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directional-derivative

Directional derivative

In mathematics, the directional derivative of a multivariate differentiable function along a given vector V at a given point P intuitively represents the instantaneous rate of change of the function, moving through P, in the direction of V. It therefore generalizes the notion of a partial derivative, in which the direction is always taken parallel to one of the coordinate axes.

The directional derivative is a special case of the Gâteaux derivative.

Definition

The directional derivative of a scalar function f(vec{x}) = f(x_1, x_2, ldots, x_n) along a vector vec{v} = (v_1, ldots, v_n) is the function defined by the limit
nabla_{vec{v}}{f}(vec{x}) = lim_{h rightarrow 0}{frac{f(vec{x} + hvec{v}) - f(vec{x})}{h}}.

Sometimes authors write Dv instead of nabla_v. If the function f is differentiable at vec{x}, then the directional derivative exists along any vector vec{v}, and one has

nabla_{vec{v}}{f}(vec{x}) = nabla f(vec{x}) cdot vec{v}

where the nabla on the right denotes the gradient and cdot is the Euclidean inner product. At any point vec{x}, the directional derivative of f intuitively represents the rate of change in f along vec{v} at the point vec{x}. Usually directions are taken to be normalized, so vec{v} is a unit vector, although the definition above works for arbitrary (even zero) vectors.

Properties

Many of the familiar properties of the ordinary derivative hold for the directional derivative. These include, for any functions f and g defined in a neighborhood of, and differentiable at, p:

nabla_v hcirc g (p) = h'(g(p)) nabla_v g (p)

In differential geometry

Let M be a differentiable manifold and p a point of M. Suppose that f is function defined in a neighborhood of p, and differentiable at p. If v is a tangent vector to M at p, then the directional derivative of f along v, denoted variously as nabla_v f(p) (see covariant derivative), L_v f(p) (see Lie derivative), or v_p(f) (see Tangent space#Definition via derivations), can be defined as follows. Let γ : [-1,1] → M be a differentiable curve with γ(0) = p and γ(0) = v. Then the directional derivative is defined by
nabla_v f(p) = left.frac{d}{dtau} fcircgamma(tau)right|_{tau=0}
This definition can be proven independent of the choice of γ, provided γ is selected in the prescribed manner so that γ'(0) = v.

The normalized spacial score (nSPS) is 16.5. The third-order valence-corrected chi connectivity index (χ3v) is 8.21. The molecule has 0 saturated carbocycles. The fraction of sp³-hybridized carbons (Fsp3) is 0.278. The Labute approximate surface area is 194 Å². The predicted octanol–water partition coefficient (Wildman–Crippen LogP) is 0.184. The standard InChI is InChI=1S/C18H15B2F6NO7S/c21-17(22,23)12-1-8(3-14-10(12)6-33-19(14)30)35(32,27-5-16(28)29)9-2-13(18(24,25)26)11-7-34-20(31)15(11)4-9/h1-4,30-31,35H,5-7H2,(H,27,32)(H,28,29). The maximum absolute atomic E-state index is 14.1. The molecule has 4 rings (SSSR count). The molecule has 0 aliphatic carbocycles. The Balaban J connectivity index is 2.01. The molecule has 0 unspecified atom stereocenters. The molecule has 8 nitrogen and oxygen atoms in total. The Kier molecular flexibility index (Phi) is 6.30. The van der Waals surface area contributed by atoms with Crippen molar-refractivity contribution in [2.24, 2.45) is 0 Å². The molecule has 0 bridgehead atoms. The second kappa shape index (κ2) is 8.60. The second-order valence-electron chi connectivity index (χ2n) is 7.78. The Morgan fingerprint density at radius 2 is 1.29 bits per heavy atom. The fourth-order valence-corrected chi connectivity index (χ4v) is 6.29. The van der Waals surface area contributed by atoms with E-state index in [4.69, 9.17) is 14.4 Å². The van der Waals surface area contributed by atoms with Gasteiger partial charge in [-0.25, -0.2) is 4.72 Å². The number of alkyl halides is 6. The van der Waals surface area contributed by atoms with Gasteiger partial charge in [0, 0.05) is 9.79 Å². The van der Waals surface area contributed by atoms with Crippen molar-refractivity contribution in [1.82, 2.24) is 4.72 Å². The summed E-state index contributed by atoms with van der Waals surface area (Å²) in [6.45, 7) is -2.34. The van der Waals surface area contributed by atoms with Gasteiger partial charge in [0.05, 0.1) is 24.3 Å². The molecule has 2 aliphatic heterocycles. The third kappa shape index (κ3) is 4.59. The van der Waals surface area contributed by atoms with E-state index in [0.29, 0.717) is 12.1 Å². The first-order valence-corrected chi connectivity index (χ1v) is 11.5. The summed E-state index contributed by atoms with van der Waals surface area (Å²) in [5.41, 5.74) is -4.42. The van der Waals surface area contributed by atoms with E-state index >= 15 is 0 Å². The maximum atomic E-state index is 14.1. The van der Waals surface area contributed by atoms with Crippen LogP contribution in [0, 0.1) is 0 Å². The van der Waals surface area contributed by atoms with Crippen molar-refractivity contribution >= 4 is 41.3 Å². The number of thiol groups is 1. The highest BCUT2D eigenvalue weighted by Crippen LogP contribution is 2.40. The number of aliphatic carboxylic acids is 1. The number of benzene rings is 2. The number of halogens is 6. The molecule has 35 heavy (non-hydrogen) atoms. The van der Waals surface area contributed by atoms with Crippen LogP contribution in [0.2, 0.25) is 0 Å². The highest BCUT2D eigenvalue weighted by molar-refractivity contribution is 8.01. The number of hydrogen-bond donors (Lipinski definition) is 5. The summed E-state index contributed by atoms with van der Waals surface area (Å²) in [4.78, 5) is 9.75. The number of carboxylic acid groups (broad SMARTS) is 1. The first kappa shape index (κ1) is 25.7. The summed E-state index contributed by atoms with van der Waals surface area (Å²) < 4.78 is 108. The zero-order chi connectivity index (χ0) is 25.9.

Normal derivative

A normal derivative is a directional derivative taken in the direction normal (that is, orthogonal) to some surface in space, or more generally along a normal vector field orthogonal to some hypersurface. See for example Neumann boundary condition. If the normal direction is denoted by vec{n}, then the directional derivative of a function ƒ is sometimes denoted as frac{ partial f}{partial n}.

In the continuum mechanics of solids

Several important results in continuum mechanics require the derivatives of vectors with respect to vectors and of tensors with respect to vectors and tensors. The directional directive provides a systematic way of finding these derivatives.

The definitions of directional derivatives for various situations are given below. It is assumed that the functions are sufficiently smooth that derivatives can be taken.

Derivatives of scalar valued functions of vectors

Let f(mathbf{v}) be a real valued function of the vector mathbf{v}. Then the derivative of f(mathbf{v}) with respect to mathbf{v} (or at mathbf{v}) in the direction mathbf{u} is the vector defined as
frac{partial f}{partial mathbf{v}}cdotmathbf{u} = Df(mathbf{v})[mathbf{u}] = left[frac{d }{d alpha}~f(mathbf{v} + alpha~mathbf{u})right]_{alpha = 0} for all vectors mathbf{u}.

Properties:

1) If f(mathbf{v}) = f_1(mathbf{v}) + f_2(mathbf{v}) then frac{partial f}{partial mathbf{v}}cdotmathbf{u} = left(frac{partial f_1}{partial mathbf{v}} + frac{partial f_2}{partial mathbf{v}}right)cdotmathbf{u}

2) If f(mathbf{v}) = f_1(mathbf{v})~ f_2(mathbf{v}) then frac{partial f}{partial mathbf{v}}cdotmathbf{u} = left(frac{partial f_1}{partial mathbf{v}}cdotmathbf{u}right)~f_2(mathbf{v}) + f_1(mathbf{v})~left(frac{partial f_2}{partial mathbf{v}}cdotmathbf{u} right)

3) If f(mathbf{v}) = f_1(f_2(mathbf{v})) then frac{partial f}{partial mathbf{v}}cdotmathbf{u} = frac{partial f_1}{partial f_2}~frac{partial f_2}{partial mathbf{v}}cdotmathbf{u}


Derivatives of vector valued functions of vectors